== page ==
In FIG. 9D, when the survival rate of an object by the new GC 211 in one operation is represented by d, and the k-th amount of an overflow is represented by xk, the following equations are established.
x 1 =t 1 ×d 3
x 2 =t 2 ×d 2
x 3 =t 3 ×d 1
x 4 =t 4 ×d 0
Accordingly, the amounts of overflows add up to x1+x2+x3+x4. Therefore, when the memory capacity of the new generation 240 includes an additional amount of x1+x2+x3+x4, it is assumed that no overflow has occurred.

Normally, the accumulation of the amount of an overflow of the n times of the new GC is obtained by the following equation (3). In the equation (3), Xtotal indicates the accumulation of the amount of an overflow.
x totalk=1 n(t k ×d n−k)  Equation (3)

Described below is the determination logic of the danger of the memory shortage depending on the characteristic of the generation type garbage collection by the memory use amount measurement and analysis unit 11. The determination of the danger of the memory shortage in the generation type garbage collection is obtained by adding the following (determination 4) and (determination 5) to the above mentioned (determination 1) to (determination 3).

Also in the determination of the following generation type garbage collection, the following equation (4) replaces the equation (1) in the calculation of the memory use rate.
use rate=(memory use amount in old generation)/(memory capacity in old generation)  Equation (4)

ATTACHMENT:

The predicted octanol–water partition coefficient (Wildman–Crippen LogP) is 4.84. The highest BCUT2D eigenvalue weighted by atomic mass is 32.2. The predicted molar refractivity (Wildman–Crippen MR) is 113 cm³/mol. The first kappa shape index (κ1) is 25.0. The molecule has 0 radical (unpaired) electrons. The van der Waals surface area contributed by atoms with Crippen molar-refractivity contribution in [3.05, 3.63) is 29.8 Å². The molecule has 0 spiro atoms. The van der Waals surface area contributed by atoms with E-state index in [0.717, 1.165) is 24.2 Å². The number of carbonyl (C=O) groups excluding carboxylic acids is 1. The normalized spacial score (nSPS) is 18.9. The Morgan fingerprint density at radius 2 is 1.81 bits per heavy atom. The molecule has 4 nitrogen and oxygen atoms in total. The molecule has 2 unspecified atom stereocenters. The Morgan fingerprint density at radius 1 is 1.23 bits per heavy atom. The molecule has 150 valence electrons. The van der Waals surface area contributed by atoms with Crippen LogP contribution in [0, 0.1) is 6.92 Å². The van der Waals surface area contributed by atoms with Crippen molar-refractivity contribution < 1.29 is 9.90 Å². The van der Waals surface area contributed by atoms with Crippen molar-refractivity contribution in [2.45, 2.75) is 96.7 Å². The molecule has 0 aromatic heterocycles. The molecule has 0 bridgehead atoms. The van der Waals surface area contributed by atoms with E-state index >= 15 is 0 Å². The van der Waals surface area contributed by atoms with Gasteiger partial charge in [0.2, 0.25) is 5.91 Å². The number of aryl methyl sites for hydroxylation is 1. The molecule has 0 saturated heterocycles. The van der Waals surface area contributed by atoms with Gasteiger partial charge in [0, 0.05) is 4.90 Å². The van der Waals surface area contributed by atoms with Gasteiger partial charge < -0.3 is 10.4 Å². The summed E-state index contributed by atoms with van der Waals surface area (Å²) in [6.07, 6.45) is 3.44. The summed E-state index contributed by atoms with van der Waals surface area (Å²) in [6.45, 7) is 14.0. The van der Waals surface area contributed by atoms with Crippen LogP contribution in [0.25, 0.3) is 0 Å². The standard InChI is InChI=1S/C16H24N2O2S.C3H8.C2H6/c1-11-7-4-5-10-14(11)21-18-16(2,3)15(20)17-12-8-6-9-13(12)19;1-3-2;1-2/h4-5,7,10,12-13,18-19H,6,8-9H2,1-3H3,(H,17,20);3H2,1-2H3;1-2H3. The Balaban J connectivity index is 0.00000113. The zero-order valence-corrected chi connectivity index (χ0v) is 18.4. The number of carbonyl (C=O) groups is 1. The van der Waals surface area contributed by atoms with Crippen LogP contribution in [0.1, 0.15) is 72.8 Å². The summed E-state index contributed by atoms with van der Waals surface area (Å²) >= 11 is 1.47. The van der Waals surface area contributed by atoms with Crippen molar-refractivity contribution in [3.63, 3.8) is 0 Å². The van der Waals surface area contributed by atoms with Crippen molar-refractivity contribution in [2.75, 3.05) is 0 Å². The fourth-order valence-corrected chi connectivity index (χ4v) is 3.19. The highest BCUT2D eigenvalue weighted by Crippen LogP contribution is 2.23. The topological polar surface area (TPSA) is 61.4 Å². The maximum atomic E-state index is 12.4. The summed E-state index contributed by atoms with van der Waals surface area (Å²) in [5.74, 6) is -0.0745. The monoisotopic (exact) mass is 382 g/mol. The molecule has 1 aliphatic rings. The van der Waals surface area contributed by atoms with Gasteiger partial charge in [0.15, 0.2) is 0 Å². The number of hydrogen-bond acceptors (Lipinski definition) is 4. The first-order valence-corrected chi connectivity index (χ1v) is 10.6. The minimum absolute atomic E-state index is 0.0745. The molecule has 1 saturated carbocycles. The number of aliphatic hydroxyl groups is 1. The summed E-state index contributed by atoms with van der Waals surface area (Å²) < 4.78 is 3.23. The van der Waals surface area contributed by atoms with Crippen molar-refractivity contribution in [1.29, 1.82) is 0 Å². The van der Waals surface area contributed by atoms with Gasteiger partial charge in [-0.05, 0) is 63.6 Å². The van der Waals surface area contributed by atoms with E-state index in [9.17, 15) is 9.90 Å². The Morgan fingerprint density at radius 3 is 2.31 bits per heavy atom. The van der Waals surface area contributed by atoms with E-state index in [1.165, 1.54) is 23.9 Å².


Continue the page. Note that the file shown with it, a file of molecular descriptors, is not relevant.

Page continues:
(determination 4) When the memory use amount after the garbage collection is measured and the memory use rate runs below the memory shortage warning threshold 106 (or although the free space of the memory has sufficiently recovered), it is determined that too small memory in the new generation affects the performance (enhances the frequency of occurrences of the GC) when the occurrence intervals of the GC run below the GC occurrence interval warning threshold 103 and the rate, or a value of (capacity in new generation)/(total memory capacity), of the memory capacity of the new generation runs below the new generation shortage warning threshold 108.

(determination 5) When the accumulation of the amount of an overflow is calculated by the equation (3) after each operation of the new GC, and a value of (accumulation of amount of overflow)/(free space in old generation) exceeds the overflow amount warning threshold 109, it is determined that there is the danger of the memory shortage error.

The memory use amount measurement and analysis unit 11 warns of a possible danger of a memory shortage error, warns of the danger of the reduction in performance due to the memory shortage, etc. based on the basic determination result indicated by the (determination 1) to (determination 3) and the determination result of the danger depending on the characteristic of generation type garbage collection indicated by the (determination 4) and (determination 5).